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David Whiteside, Douglas N. Martini, Ronald F. Zernicke and Grant C. Goulet

Purpose:

With a view to informing in-game decision making as it relates to strategy and pitcher health, this study examined changes in pitching-performance characteristics across 9 innings of Major League Baseball (MLB) games.

Methods:

129 starting MLB pitchers met the inclusion criteria for this study. Pitch type, speed, ball movement, release location, and strike-zone data—collected using the MLB’s ball-tracking system, PITCHf/x—were obtained for 1,514,304 pitches thrown from 2008 to 2014.

Results:

Compared with the 1st inning, the proportion of hard pitches thrown decreased significantly until the 7th inning, while the proportions of breaking and off-speed pitches increased. Significant decreases in pitch speed, increases in vertical movement, and decreases in release height emerged no later than the 5th inning, and the largest differences in all variables were generally recorded between the 1st inning and the late innings (7–9). Pitchers were most effective during the 2nd inning and significantly worse in innings 4 and 6.

Conclusion:

These data revealed that several aspects of a starting pitcher’s pitching characteristics exhibited changes from baseline as early as the 2nd or 3rd inning of an MLB game, but this pattern did not reflect the changes in his effectiveness. Therefore, these alterations do not appear to provide reasonable justification for relieving a starting pitcher, although future work must address their relevance to injury. From an offensive standpoint, batters in the MLB should anticipate significantly more hard pitches during the early innings but more breaking and off-speed pitches, with decreasing speed, as the game progresses.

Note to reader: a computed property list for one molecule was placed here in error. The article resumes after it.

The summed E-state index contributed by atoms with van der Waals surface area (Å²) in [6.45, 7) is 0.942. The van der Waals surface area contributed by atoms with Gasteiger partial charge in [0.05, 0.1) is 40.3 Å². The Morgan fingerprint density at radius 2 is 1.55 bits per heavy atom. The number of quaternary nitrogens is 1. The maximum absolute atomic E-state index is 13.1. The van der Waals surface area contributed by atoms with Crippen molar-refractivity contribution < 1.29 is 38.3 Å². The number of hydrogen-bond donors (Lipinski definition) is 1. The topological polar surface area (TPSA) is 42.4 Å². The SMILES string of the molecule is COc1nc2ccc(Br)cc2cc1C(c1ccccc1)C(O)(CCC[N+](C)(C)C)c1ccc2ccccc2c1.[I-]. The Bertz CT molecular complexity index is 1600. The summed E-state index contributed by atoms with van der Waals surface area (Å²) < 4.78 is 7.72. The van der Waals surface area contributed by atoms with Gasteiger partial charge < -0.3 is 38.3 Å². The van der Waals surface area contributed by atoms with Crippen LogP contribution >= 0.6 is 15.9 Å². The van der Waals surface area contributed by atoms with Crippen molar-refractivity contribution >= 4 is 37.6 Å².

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Amity Campbell, Leon Straker, David Whiteside, Peter O’Sullivan, Bruce Elliott and Machar Reid

Adolescent tennis players are at risk for low back pain (LBP). Recent research has demonstrated a potential mechanical etiology during serves; however, groundstrokes have also been suggested to load this region. Therefore, this study compared lumbar mechanics between players with and without a history of LBP during open and square stance tennis forehands and backhands. Nineteen elite, adolescent, male tennis players participated, 7 with a history of recurrent disabling LBP and 12 without. Differences in three-dimensional lumbar kinetics and kinematics were compared between pain/no pain groups and groundstrokes using linear mixed models (P < .01). There were no significant differences between pain/no pain groups. Relative to a right-handed player, groundstroke comparisons revealed that forehands had greater racquet velocity, greater lumbar right lateral flexion force, as well as upper lumbar extension/rightward rotation and lower lumbar right rotation/lateral flexion movements that were closer to or further beyond end of range than backhands. Backhands required upper lumbar leftward rotation that was beyond end range, while forehands did not. Given that players typically rotated near to their end of range during the backswing of both forehands and backhands, independent of pain, groundstrokes may contribute to the cumulative strain linked to LBP in tennis players.